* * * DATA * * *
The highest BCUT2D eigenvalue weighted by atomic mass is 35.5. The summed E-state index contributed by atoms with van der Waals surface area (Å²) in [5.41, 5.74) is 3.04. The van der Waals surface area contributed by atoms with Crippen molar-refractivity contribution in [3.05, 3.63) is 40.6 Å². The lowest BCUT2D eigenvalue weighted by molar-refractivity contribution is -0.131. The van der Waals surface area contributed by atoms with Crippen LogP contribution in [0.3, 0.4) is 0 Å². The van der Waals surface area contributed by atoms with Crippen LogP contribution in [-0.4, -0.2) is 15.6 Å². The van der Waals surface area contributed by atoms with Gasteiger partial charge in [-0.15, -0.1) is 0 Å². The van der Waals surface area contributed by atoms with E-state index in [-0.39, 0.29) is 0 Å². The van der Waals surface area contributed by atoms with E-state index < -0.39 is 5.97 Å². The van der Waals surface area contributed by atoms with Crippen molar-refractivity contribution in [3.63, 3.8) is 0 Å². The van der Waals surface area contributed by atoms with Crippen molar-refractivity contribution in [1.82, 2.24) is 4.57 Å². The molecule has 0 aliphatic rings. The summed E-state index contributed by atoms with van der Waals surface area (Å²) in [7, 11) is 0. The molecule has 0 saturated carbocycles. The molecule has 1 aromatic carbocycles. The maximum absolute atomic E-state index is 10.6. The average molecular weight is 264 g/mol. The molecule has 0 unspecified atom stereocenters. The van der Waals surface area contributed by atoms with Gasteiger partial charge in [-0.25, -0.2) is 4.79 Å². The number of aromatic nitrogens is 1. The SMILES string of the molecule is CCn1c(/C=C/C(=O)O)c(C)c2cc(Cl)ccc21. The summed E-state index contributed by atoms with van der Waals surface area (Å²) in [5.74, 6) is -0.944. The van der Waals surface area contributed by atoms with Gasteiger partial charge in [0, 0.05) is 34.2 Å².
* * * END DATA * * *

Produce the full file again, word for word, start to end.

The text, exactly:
The highest BCUT2D eigenvalue weighted by atomic mass is 35.5. The summed E-state index contributed by atoms with van der Waals surface area (Å²) in [5.41, 5.74) is 3.04. The van der Waals surface area contributed by atoms with Crippen molar-refractivity contribution in [3.05, 3.63) is 40.6 Å². The lowest BCUT2D eigenvalue weighted by molar-refractivity contribution is -0.131. The van der Waals surface area contributed by atoms with Crippen LogP contribution in [0.3, 0.4) is 0 Å². The van der Waals surface area contributed by atoms with Crippen LogP contribution in [-0.4, -0.2) is 15.6 Å². The van der Waals surface area contributed by atoms with Gasteiger partial charge in [-0.15, -0.1) is 0 Å². The van der Waals surface area contributed by atoms with E-state index in [-0.39, 0.29) is 0 Å². The van der Waals surface area contributed by atoms with E-state index < -0.39 is 5.97 Å². The van der Waals surface area contributed by atoms with Crippen molar-refractivity contribution in [3.63, 3.8) is 0 Å². The van der Waals surface area contributed by atoms with Crippen molar-refractivity contribution in [1.82, 2.24) is 4.57 Å². The molecule has 0 aliphatic rings. The summed E-state index contributed by atoms with van der Waals surface area (Å²) in [7, 11) is 0. The molecule has 0 saturated carbocycles. The molecule has 1 aromatic carbocycles. The maximum absolute atomic E-state index is 10.6. The average molecular weight is 264 g/mol. The molecule has 0 unspecified atom stereocenters. The van der Waals surface area contributed by atoms with Gasteiger partial charge in [-0.25, -0.2) is 4.79 Å². The number of aromatic nitrogens is 1. The SMILES string of the molecule is CCn1c(/C=C/C(=O)O)c(C)c2cc(Cl)ccc21. The summed E-state index contributed by atoms with van der Waals surface area (Å²) in [5.74, 6) is -0.944. The van der Waals surface area contributed by atoms with Gasteiger partial charge in [0, 0.05) is 34.2 Å².